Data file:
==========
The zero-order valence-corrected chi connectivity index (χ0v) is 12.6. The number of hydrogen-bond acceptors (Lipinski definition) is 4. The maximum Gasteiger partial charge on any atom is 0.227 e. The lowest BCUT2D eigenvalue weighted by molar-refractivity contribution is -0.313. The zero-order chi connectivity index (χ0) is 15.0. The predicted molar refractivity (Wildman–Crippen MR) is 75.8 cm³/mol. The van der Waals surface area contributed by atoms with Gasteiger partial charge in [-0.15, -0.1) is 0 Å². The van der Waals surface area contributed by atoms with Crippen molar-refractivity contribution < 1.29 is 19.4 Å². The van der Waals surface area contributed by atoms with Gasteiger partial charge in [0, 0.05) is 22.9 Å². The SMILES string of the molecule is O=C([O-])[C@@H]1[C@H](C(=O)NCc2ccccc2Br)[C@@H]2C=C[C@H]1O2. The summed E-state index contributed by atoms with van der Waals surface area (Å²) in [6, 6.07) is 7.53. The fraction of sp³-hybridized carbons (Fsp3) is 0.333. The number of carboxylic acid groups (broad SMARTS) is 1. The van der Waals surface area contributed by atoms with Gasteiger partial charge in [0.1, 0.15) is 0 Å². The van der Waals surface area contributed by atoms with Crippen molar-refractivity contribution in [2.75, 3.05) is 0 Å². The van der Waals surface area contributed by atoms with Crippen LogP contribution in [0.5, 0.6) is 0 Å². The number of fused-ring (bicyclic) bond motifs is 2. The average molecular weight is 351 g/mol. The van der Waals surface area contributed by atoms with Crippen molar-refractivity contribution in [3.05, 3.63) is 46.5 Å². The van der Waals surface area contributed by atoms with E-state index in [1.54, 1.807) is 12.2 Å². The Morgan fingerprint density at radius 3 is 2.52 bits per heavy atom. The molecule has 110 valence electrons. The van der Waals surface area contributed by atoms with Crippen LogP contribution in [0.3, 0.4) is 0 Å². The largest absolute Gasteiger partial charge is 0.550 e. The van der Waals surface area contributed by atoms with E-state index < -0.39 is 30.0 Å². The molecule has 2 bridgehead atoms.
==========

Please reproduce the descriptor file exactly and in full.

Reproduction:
The zero-order valence-corrected chi connectivity index (χ0v) is 12.6. The number of hydrogen-bond acceptors (Lipinski definition) is 4. The maximum Gasteiger partial charge on any atom is 0.227 e. The lowest BCUT2D eigenvalue weighted by molar-refractivity contribution is -0.313. The zero-order chi connectivity index (χ0) is 15.0. The predicted molar refractivity (Wildman–Crippen MR) is 75.8 cm³/mol. The van der Waals surface area contributed by atoms with Gasteiger partial charge in [-0.15, -0.1) is 0 Å². The van der Waals surface area contributed by atoms with Crippen molar-refractivity contribution < 1.29 is 19.4 Å². The van der Waals surface area contributed by atoms with Gasteiger partial charge in [0, 0.05) is 22.9 Å². The SMILES string of the molecule is O=C([O-])[C@@H]1[C@H](C(=O)NCc2ccccc2Br)[C@@H]2C=C[C@H]1O2. The summed E-state index contributed by atoms with van der Waals surface area (Å²) in [6, 6.07) is 7.53. The fraction of sp³-hybridized carbons (Fsp3) is 0.333. The number of carboxylic acid groups (broad SMARTS) is 1. The van der Waals surface area contributed by atoms with Gasteiger partial charge in [0.1, 0.15) is 0 Å². The van der Waals surface area contributed by atoms with Crippen molar-refractivity contribution in [2.75, 3.05) is 0 Å². The van der Waals surface area contributed by atoms with Crippen LogP contribution in [0.5, 0.6) is 0 Å². The number of fused-ring (bicyclic) bond motifs is 2. The average molecular weight is 351 g/mol. The van der Waals surface area contributed by atoms with Crippen molar-refractivity contribution in [3.05, 3.63) is 46.5 Å². The van der Waals surface area contributed by atoms with E-state index in [1.54, 1.807) is 12.2 Å². The Morgan fingerprint density at radius 3 is 2.52 bits per heavy atom. The molecule has 110 valence electrons. The van der Waals surface area contributed by atoms with Crippen LogP contribution in [0.3, 0.4) is 0 Å². The largest absolute Gasteiger partial charge is 0.550 e. The van der Waals surface area contributed by atoms with E-state index < -0.39 is 30.0 Å². The molecule has 2 bridgehead atoms.